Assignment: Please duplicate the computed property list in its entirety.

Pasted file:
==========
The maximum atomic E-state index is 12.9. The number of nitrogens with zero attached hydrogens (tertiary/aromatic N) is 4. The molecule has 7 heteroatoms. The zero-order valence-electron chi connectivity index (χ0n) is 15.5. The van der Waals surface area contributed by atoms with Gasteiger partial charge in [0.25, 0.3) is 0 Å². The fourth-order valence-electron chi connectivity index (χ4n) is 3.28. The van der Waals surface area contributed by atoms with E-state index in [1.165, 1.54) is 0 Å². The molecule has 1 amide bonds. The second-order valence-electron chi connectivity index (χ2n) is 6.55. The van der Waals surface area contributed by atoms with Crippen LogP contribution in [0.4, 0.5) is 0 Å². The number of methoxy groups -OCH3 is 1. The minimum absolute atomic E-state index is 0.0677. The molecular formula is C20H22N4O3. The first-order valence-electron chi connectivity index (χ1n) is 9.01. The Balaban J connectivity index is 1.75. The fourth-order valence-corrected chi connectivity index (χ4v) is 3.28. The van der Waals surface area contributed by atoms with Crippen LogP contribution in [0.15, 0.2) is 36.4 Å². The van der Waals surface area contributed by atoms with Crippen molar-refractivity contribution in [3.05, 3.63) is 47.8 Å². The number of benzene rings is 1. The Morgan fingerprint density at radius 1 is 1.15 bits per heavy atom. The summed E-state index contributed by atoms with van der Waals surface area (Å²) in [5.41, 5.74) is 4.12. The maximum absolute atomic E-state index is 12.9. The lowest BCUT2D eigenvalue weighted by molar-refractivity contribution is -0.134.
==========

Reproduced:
The maximum atomic E-state index is 12.9. The number of nitrogens with zero attached hydrogens (tertiary/aromatic N) is 4. The molecule has 7 heteroatoms. The zero-order valence-electron chi connectivity index (χ0n) is 15.5. The van der Waals surface area contributed by atoms with Gasteiger partial charge in [0.25, 0.3) is 0 Å². The fourth-order valence-electron chi connectivity index (χ4n) is 3.28. The van der Waals surface area contributed by atoms with E-state index in [1.165, 1.54) is 0 Å². The molecule has 1 amide bonds. The second-order valence-electron chi connectivity index (χ2n) is 6.55. The van der Waals surface area contributed by atoms with Crippen LogP contribution in [0.4, 0.5) is 0 Å². The number of methoxy groups -OCH3 is 1. The minimum absolute atomic E-state index is 0.0677. The molecular formula is C20H22N4O3. The first-order valence-electron chi connectivity index (χ1n) is 9.01. The Balaban J connectivity index is 1.75. The fourth-order valence-corrected chi connectivity index (χ4v) is 3.28. The van der Waals surface area contributed by atoms with Crippen LogP contribution in [0.15, 0.2) is 36.4 Å². The van der Waals surface area contributed by atoms with Crippen molar-refractivity contribution in [3.05, 3.63) is 47.8 Å². The number of benzene rings is 1. The Morgan fingerprint density at radius 1 is 1.15 bits per heavy atom. The summed E-state index contributed by atoms with van der Waals surface area (Å²) in [5.41, 5.74) is 4.12. The maximum absolute atomic E-state index is 12.9. The lowest BCUT2D eigenvalue weighted by molar-refractivity contribution is -0.134.